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Querying Observable Sequences using LINQ Operators

In Bridging with Existing .NET Events, we have converted existing .NET events into observable sequences to subscribe to them. In this topic, we will look at the first-class nature of observable sequences as IObservable<T> objects, in which generic LINQ operators are supplied by the Rx assemblies to manipulate these objects. Most operators take an observable sequence and perform some logic on it and output another observable sequence. In addition, as you can see from our code samples, you can even chain multiple operators on a source sequence to tweak the resulting sequence to your exact requirement.

Using Different Operators

We have already used the Create and Generate operators in previous topics to create and return simple sequences. We have also used the FromEventPattern operator to convert existing .NET events into observable sequences. In this topic, we will use other static LINQ operators of the Observable type so that you can filter, group and transform data. Such operators take observable sequence(s) as input, and produce observable sequence(s) as output.

Combining different sequences

In this section, we will examine some of the operators that combine various observable sequences into a single observable sequence. Notice that data are not transformed when we combine sequences.

In the following sample, we use the Concat operator to combine two sequences into a single sequence and subscribe to it. For illustration purpose, we will use the very simple Range(x, y) operator to create a sequence of integers that starts with x and produces y sequential numbers afterwards.


var source1 = Observable.Range(1, 3);
var source2 = Observable.Range(1, 3);
source1.Concat(source2)
       .Subscribe(Console.WriteLine);
Console.ReadLine();

Notice that the resultant sequence is 1,2,3,1,2,3. This is because when you use the Concat operator, the 2nd sequence (source2) will not be active until after the 1st sequence (source1) has finished pushing all its values. It is only after source1 has completed, then source2 will start to push values to the resultant sequence. The subscriber will then get all the values from the resultant sequence.

Compare this with the Merge operator. If you run the following sample code, you will get 1,1,2,2,3,3. This is because the two sequences are active at the same time and values are pushed out as they occur in the sources. The resultant sequence only completes when the last source sequence has finished pushing values.

Notice that for Merge to work, all the source observable sequences need to be of the same type of IObservable<T>. The resultant sequence will be of the type IObservable<T>. If source1 produces an OnError in the middle of the sequence, then the resultant sequence will complete immediately.


var source1 = Observable.Range(1, 3);
var source2 = Observable.Range(1, 3);
source1.Merge(source2)
       .Subscribe(Console.WriteLine);
Console.ReadLine();

Another comparison can be done with the Catch operator. In this case, if source1 completes without any error, then source2 will not start. Therefore, if you run the following sample code, you will get 1,2,3 only since source2 (which produces 4,5,6) is ignored.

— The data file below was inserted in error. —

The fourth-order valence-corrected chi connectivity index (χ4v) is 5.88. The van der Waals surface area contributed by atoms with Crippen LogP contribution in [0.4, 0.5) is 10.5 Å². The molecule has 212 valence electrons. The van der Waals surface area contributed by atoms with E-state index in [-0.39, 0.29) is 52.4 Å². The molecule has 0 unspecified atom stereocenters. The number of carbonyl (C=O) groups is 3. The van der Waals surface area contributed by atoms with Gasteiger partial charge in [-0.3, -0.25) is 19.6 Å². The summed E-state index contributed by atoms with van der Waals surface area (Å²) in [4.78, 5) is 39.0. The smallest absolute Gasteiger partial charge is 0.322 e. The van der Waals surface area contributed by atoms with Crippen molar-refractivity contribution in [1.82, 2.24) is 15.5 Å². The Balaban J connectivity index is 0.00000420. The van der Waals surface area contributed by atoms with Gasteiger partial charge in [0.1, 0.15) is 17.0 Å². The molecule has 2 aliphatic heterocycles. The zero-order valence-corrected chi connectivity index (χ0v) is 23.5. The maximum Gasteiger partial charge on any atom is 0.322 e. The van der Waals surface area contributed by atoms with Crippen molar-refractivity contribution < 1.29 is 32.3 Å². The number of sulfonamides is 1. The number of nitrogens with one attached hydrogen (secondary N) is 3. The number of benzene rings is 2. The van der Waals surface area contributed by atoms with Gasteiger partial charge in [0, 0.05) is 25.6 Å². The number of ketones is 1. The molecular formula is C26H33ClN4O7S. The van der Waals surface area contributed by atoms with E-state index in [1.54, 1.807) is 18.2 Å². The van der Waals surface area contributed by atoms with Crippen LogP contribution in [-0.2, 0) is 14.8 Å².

var source1 = Observable.Range(1, 3);
var source2 = Observable.Range(4, 3);
source1.Catch(source2)
       .Subscribe(Console.WriteLine);
Console.ReadLine();

Finally, let’s look at OnErrorResumeNext. This operator will move on to source2 even if source1 cannot be completed due to an error. In the following example, even though source1 represents a sequence that terminates with an exception (by using the Throw operator), the subscriber will receive values (1,2,3) published by source2. Therefore, if you expect either source sequence to produce any error, it is a safer bet to use OnErrorResumeNext to guarantee that the subscriber will still receive some values.


var source1 = Observable.Throw<int>(new Exception("An error has occurred."));
var source2 = Observable.Range(4, 3);
source1.OnErrorResumeNext(source2)
       .Subscribe(Console.WriteLine);
Console.ReadLine();

Notice that for all these combination operators to work, all the observable sequences need to be of the same type of T.

Projection

The Select operator can translate each element of an observable sequence into another form.

In the following example, we project a sequence of integers into strings of length n respectively.


var seqNum = Observable.Range(1, 5);
var seqString = from n in seqNum
                select new string('*', (int)n);
seqString.Subscribe(str => { Console.WriteLine(str); });
Console.ReadKey();

In the following sample, which is an extension of the .NET event conversion example we saw in the Bridging with Existing .NET Events topic, we use the Select operator to project the IEventPattern<MouseEventArgs> data type into a Point type. In this way, we are transforming a mouse move event sequence into a data type that can be parsed and manipulated further, as can be seen in the next “Filtering” section.


var frm = new Form();
IObservable<EventPattern<MouseEventArgs>> move = Observable.FromEventPattern<MouseEventArgs>(frm, "MouseMove");
IObservable<System.Drawing.Point> points = from evt in move
                                          select evt.EventArgs.Location;
points.Subscribe(pos => Console.WriteLine("mouse at " + pos));
Application.Run(frm);